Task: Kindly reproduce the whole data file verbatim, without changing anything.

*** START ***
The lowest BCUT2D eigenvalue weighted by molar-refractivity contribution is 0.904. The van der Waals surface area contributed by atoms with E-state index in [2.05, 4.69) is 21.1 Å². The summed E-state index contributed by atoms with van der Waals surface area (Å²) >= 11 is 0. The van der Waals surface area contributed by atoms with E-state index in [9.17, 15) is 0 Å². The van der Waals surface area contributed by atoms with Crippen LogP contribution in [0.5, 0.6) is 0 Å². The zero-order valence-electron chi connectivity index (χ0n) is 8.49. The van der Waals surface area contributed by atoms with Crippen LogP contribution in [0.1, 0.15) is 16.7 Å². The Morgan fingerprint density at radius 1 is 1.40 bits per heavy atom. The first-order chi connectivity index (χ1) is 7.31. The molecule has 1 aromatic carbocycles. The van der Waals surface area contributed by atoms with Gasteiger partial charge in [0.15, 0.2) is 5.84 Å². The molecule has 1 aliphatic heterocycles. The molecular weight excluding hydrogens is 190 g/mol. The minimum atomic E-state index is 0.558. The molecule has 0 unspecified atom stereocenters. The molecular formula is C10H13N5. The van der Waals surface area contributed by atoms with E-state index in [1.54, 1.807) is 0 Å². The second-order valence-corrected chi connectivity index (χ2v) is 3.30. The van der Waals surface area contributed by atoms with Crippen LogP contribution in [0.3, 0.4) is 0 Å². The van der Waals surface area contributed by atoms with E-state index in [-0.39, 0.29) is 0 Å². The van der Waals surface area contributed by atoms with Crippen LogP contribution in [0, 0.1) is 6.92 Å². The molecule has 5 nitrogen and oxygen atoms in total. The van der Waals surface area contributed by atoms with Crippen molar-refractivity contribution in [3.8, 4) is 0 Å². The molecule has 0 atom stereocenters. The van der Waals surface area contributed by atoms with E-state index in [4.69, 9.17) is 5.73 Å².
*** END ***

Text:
The lowest BCUT2D eigenvalue weighted by molar-refractivity contribution is 0.904. The van der Waals surface area contributed by atoms with E-state index in [2.05, 4.69) is 21.1 Å². The summed E-state index contributed by atoms with van der Waals surface area (Å²) >= 11 is 0. The van der Waals surface area contributed by atoms with E-state index in [9.17, 15) is 0 Å². The van der Waals surface area contributed by atoms with Crippen LogP contribution in [0.5, 0.6) is 0 Å². The zero-order valence-electron chi connectivity index (χ0n) is 8.49. The van der Waals surface area contributed by atoms with Crippen LogP contribution in [0.1, 0.15) is 16.7 Å². The Morgan fingerprint density at radius 1 is 1.40 bits per heavy atom. The first-order chi connectivity index (χ1) is 7.31. The molecule has 1 aromatic carbocycles. The van der Waals surface area contributed by atoms with Gasteiger partial charge in [0.15, 0.2) is 5.84 Å². The molecule has 1 aliphatic heterocycles. The molecular weight excluding hydrogens is 190 g/mol. The minimum atomic E-state index is 0.558. The molecule has 0 unspecified atom stereocenters. The molecular formula is C10H13N5. The van der Waals surface area contributed by atoms with E-state index in [1.54, 1.807) is 0 Å². The second-order valence-corrected chi connectivity index (χ2v) is 3.30. The van der Waals surface area contributed by atoms with Crippen LogP contribution in [0.3, 0.4) is 0 Å². The van der Waals surface area contributed by atoms with E-state index in [-0.39, 0.29) is 0 Å². The van der Waals surface area contributed by atoms with Crippen LogP contribution in [0, 0.1) is 6.92 Å². The molecule has 5 nitrogen and oxygen atoms in total. The van der Waals surface area contributed by atoms with Crippen molar-refractivity contribution in [3.8, 4) is 0 Å². The molecule has 0 atom stereocenters. The van der Waals surface area contributed by atoms with E-state index in [4.69, 9.17) is 5.73 Å².